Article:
The printing house of the Academy was engaged in the publication of both scientific literature and fiction. Scientific literature included research publications in various scientific fields, textbooks, dictionaries, popular science publications, etc. Beside poetry and prose, fiction also included various occasion-related works as well as didactic and Greco-Roman literature. Taking into consideration the conditions of that time, the said publications put the printing house of the Academy alongside the most productive printing houses of Western Europe; even more so as a dozen of publications in Greek, Italian, French, and German were printed there.

19th-early 20th c. Following the abolition of the Jesuit Order, from 1773 the printing house was owned by the State Treasury, from 1785 it became part of the Principal School of Lithuania which was established in place of the Academy and in 1803 renamed into Vilnius University. Vilnius Academy continued its activities until 1805. At that time the printing house was purchased by Juozapas Zavadskis (Józef Zawadzki) who became the typographer of the Imperial University. J. Zavadskis established the largest and most advanced book store in Vilnius which already in 1809 was renowned for the range of Polish books it had to offer. The printing house was the best and the largest publisher of Lithuanian books in the mid-19th century Lithuania and with short interruptions was in operation until 1940 when it was nationalized, though the period of the press ban (1864-1904) was the hardest time. In 1866 a number of books in the Lithuanian language were discovered in Zavadskis’ printing shop, therefore, following the decree of the Governor General, its activities were suspended until 1869. Starting with 1869 the printing shop resumed operation and printed 10-20 publications annually, mostly in Polish, at times also in Russian and Latin.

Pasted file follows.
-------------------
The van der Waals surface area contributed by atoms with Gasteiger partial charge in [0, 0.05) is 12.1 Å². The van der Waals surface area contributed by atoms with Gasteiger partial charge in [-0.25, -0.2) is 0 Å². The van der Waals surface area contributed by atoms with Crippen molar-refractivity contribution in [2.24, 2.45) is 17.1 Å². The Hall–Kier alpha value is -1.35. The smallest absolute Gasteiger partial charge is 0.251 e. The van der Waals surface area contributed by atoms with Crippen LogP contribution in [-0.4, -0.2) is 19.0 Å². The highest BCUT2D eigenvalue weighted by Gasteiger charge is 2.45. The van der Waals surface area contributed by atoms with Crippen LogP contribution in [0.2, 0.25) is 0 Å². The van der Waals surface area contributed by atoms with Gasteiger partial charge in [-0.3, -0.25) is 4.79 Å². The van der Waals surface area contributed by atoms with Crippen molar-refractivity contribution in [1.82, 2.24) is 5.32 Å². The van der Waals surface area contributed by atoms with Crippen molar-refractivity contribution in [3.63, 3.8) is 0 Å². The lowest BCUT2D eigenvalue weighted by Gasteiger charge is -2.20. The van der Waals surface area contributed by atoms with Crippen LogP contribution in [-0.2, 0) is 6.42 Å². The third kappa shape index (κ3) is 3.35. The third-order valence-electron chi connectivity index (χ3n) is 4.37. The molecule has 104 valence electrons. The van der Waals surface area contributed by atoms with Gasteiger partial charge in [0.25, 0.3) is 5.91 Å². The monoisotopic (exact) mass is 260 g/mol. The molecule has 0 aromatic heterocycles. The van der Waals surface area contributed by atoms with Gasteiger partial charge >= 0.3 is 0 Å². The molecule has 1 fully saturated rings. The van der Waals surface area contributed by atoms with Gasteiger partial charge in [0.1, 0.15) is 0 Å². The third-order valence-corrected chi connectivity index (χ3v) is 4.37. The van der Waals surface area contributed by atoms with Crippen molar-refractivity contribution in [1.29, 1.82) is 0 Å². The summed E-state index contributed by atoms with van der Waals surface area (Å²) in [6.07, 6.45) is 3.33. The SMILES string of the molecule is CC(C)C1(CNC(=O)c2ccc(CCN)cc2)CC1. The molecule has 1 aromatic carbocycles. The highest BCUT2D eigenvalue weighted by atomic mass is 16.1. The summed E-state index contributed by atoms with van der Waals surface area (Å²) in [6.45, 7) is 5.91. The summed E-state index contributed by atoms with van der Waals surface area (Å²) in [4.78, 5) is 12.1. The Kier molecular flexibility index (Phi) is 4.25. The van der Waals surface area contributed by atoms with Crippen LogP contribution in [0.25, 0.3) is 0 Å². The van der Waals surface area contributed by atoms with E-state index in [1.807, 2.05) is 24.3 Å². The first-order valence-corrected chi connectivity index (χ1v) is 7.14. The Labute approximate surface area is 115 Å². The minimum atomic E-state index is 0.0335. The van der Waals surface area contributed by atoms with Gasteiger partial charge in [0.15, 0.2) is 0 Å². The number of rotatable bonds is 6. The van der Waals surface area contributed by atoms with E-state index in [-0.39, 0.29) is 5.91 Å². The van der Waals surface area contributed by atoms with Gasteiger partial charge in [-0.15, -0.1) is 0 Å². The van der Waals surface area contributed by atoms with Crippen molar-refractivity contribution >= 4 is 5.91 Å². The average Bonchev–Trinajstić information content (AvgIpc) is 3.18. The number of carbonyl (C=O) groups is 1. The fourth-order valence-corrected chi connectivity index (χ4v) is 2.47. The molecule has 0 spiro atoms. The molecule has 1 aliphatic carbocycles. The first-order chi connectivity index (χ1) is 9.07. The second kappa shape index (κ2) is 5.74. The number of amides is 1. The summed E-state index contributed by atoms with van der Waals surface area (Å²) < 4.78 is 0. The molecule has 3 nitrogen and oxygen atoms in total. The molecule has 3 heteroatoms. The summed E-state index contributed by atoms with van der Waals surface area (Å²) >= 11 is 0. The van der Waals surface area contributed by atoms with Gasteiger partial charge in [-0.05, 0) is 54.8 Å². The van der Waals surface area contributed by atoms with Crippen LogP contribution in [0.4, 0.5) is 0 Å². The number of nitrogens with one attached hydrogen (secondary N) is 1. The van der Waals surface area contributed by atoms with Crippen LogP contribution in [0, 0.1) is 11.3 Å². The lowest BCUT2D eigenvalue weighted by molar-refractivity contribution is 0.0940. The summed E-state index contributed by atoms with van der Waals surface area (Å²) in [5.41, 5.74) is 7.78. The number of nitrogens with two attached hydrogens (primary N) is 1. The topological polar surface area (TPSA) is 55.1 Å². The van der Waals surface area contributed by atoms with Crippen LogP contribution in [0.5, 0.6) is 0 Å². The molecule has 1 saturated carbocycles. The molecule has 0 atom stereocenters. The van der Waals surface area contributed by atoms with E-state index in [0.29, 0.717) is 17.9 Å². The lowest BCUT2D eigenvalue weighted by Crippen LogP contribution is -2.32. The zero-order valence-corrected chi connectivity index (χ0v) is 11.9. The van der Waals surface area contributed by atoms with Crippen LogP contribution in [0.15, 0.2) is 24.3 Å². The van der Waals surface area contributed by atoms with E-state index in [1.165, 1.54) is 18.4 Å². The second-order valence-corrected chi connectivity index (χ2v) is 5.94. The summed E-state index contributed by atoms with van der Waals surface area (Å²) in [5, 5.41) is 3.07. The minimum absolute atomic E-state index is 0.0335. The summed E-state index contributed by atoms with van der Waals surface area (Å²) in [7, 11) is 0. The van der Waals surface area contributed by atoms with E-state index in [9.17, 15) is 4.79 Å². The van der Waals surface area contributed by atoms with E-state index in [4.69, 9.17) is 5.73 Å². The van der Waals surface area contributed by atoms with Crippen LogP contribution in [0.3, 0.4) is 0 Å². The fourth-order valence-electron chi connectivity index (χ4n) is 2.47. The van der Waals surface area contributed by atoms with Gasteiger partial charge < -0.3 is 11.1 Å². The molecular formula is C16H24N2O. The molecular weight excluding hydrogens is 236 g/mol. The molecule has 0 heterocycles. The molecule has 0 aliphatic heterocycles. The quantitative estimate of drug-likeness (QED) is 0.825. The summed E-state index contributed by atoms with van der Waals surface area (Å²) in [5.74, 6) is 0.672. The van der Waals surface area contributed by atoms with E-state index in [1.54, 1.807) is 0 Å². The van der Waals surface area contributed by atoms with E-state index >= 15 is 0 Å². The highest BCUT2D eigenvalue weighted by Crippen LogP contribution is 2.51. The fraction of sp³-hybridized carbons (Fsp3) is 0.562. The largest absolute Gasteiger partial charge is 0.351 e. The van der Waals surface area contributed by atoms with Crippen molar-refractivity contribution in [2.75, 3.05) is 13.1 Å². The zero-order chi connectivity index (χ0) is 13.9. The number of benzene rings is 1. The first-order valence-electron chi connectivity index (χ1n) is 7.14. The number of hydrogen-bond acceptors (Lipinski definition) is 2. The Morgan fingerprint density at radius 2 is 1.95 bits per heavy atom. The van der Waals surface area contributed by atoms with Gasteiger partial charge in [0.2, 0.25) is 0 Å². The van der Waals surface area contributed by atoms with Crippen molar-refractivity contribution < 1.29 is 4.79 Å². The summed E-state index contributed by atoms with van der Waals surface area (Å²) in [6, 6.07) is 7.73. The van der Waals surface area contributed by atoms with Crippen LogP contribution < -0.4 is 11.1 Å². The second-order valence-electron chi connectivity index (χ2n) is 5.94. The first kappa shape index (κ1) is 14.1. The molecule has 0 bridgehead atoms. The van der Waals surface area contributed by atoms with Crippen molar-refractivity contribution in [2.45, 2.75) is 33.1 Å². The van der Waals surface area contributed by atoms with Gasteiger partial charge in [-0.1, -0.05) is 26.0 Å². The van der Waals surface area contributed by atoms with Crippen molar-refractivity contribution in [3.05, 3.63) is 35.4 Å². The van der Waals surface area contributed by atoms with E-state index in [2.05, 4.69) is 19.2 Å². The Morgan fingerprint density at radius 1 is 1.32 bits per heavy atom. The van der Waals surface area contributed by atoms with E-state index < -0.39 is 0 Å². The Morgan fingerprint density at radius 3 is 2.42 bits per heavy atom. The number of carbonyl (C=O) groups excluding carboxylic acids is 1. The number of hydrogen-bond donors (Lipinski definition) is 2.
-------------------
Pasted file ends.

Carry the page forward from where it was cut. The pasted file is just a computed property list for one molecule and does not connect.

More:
Zavadskio spaustuves lenta 1600
Commemorative plaque on the building on Šv. Jono Street where Juozapas Zavadskis’ press shop was located